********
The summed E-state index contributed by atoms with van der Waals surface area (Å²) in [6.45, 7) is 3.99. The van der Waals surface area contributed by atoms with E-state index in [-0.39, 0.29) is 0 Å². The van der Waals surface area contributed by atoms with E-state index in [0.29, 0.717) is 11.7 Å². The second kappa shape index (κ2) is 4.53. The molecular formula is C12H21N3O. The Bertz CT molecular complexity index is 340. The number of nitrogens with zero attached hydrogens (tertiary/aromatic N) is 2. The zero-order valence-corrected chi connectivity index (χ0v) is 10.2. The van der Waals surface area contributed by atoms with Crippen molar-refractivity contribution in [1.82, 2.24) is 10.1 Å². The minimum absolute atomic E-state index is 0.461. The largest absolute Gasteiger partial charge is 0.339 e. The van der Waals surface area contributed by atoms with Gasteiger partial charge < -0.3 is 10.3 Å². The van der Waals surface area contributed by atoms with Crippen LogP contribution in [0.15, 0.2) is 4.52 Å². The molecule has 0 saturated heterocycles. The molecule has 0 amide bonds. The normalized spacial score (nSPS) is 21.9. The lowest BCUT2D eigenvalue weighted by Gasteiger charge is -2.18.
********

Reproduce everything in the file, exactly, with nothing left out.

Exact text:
The summed E-state index contributed by atoms with van der Waals surface area (Å²) in [6.45, 7) is 3.99. The van der Waals surface area contributed by atoms with E-state index in [-0.39, 0.29) is 0 Å². The van der Waals surface area contributed by atoms with E-state index in [0.29, 0.717) is 11.7 Å². The second kappa shape index (κ2) is 4.53. The molecular formula is C12H21N3O. The Bertz CT molecular complexity index is 340. The number of nitrogens with zero attached hydrogens (tertiary/aromatic N) is 2. The zero-order valence-corrected chi connectivity index (χ0v) is 10.2. The van der Waals surface area contributed by atoms with Crippen molar-refractivity contribution in [1.82, 2.24) is 10.1 Å². The minimum absolute atomic E-state index is 0.461. The largest absolute Gasteiger partial charge is 0.339 e. The van der Waals surface area contributed by atoms with Gasteiger partial charge < -0.3 is 10.3 Å². The van der Waals surface area contributed by atoms with Crippen LogP contribution in [0.15, 0.2) is 4.52 Å². The molecule has 0 saturated heterocycles. The molecule has 0 amide bonds. The normalized spacial score (nSPS) is 21.9. The lowest BCUT2D eigenvalue weighted by Gasteiger charge is -2.18.